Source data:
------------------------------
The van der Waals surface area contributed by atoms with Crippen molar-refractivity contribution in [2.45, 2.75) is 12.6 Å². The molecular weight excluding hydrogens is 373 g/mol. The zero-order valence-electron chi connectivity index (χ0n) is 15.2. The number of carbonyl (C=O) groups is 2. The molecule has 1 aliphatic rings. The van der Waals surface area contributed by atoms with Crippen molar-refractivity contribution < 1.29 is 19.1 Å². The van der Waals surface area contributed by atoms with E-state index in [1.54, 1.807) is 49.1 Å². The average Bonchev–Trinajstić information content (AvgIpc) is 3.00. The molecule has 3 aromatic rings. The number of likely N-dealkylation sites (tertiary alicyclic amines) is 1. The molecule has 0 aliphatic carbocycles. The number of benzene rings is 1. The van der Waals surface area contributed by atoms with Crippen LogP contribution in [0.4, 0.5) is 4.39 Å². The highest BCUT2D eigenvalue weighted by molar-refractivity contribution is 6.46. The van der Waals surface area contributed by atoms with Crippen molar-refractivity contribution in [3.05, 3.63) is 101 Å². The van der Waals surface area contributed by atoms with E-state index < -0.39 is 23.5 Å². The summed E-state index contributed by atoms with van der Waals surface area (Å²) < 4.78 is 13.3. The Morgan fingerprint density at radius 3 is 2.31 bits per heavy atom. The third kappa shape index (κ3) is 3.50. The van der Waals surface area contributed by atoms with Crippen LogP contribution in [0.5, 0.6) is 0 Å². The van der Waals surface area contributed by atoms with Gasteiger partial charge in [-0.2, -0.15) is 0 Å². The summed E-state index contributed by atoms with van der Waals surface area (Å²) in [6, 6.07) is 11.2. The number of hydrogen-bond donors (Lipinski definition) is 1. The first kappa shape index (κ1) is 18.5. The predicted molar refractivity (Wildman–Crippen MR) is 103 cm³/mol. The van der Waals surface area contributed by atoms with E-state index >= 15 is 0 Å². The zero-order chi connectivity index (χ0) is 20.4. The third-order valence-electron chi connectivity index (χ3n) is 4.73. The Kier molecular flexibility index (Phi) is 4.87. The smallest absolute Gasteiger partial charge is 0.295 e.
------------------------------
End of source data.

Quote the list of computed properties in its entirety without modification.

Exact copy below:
The van der Waals surface area contributed by atoms with Crippen molar-refractivity contribution in [2.45, 2.75) is 12.6 Å². The molecular weight excluding hydrogens is 373 g/mol. The zero-order valence-electron chi connectivity index (χ0n) is 15.2. The number of carbonyl (C=O) groups is 2. The molecule has 1 aliphatic rings. The van der Waals surface area contributed by atoms with Crippen molar-refractivity contribution < 1.29 is 19.1 Å². The van der Waals surface area contributed by atoms with E-state index in [1.54, 1.807) is 49.1 Å². The average Bonchev–Trinajstić information content (AvgIpc) is 3.00. The molecule has 3 aromatic rings. The number of likely N-dealkylation sites (tertiary alicyclic amines) is 1. The molecule has 0 aliphatic carbocycles. The number of benzene rings is 1. The van der Waals surface area contributed by atoms with Crippen LogP contribution in [0.4, 0.5) is 4.39 Å². The highest BCUT2D eigenvalue weighted by molar-refractivity contribution is 6.46. The van der Waals surface area contributed by atoms with Crippen molar-refractivity contribution in [3.05, 3.63) is 101 Å². The van der Waals surface area contributed by atoms with E-state index < -0.39 is 23.5 Å². The summed E-state index contributed by atoms with van der Waals surface area (Å²) < 4.78 is 13.3. The Morgan fingerprint density at radius 3 is 2.31 bits per heavy atom. The third kappa shape index (κ3) is 3.50. The van der Waals surface area contributed by atoms with Crippen LogP contribution in [0.5, 0.6) is 0 Å². The van der Waals surface area contributed by atoms with Gasteiger partial charge in [-0.2, -0.15) is 0 Å². The summed E-state index contributed by atoms with van der Waals surface area (Å²) in [6, 6.07) is 11.2. The number of hydrogen-bond donors (Lipinski definition) is 1. The first kappa shape index (κ1) is 18.5. The predicted molar refractivity (Wildman–Crippen MR) is 103 cm³/mol. The van der Waals surface area contributed by atoms with E-state index >= 15 is 0 Å². The zero-order chi connectivity index (χ0) is 20.4. The third-order valence-electron chi connectivity index (χ3n) is 4.73. The Kier molecular flexibility index (Phi) is 4.87. The smallest absolute Gasteiger partial charge is 0.295 e.